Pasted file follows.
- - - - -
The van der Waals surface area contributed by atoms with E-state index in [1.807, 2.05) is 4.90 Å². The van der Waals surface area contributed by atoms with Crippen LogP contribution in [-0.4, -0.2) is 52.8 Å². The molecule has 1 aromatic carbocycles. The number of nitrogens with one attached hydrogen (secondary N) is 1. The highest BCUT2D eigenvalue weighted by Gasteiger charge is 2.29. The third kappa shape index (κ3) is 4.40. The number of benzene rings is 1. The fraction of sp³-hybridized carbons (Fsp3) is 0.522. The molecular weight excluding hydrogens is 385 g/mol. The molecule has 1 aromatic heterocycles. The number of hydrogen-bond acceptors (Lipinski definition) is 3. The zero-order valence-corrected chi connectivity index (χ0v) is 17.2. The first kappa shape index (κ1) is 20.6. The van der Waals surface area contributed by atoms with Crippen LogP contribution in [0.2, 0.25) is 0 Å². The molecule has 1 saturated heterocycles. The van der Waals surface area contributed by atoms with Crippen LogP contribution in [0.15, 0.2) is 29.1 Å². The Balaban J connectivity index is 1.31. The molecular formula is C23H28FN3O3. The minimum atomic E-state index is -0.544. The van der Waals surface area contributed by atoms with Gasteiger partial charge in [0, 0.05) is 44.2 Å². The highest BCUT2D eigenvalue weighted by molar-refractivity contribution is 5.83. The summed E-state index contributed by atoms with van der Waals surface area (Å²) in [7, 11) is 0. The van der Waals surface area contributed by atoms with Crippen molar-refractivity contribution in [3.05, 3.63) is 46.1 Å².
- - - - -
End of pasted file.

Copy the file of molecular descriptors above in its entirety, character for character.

The van der Waals surface area contributed by atoms with E-state index in [1.807, 2.05) is 4.90 Å². The van der Waals surface area contributed by atoms with Crippen LogP contribution in [-0.4, -0.2) is 52.8 Å². The molecule has 1 aromatic carbocycles. The number of nitrogens with one attached hydrogen (secondary N) is 1. The highest BCUT2D eigenvalue weighted by Gasteiger charge is 2.29. The third kappa shape index (κ3) is 4.40. The number of benzene rings is 1. The fraction of sp³-hybridized carbons (Fsp3) is 0.522. The molecular weight excluding hydrogens is 385 g/mol. The molecule has 1 aromatic heterocycles. The number of hydrogen-bond acceptors (Lipinski definition) is 3. The zero-order valence-corrected chi connectivity index (χ0v) is 17.2. The first kappa shape index (κ1) is 20.6. The van der Waals surface area contributed by atoms with Crippen LogP contribution in [0.2, 0.25) is 0 Å². The molecule has 1 saturated heterocycles. The van der Waals surface area contributed by atoms with Crippen LogP contribution in [0.15, 0.2) is 29.1 Å². The Balaban J connectivity index is 1.31. The molecular formula is C23H28FN3O3. The minimum atomic E-state index is -0.544. The van der Waals surface area contributed by atoms with Gasteiger partial charge in [0, 0.05) is 44.2 Å². The highest BCUT2D eigenvalue weighted by molar-refractivity contribution is 5.83. The summed E-state index contributed by atoms with van der Waals surface area (Å²) in [7, 11) is 0. The van der Waals surface area contributed by atoms with Crippen molar-refractivity contribution in [3.05, 3.63) is 46.1 Å².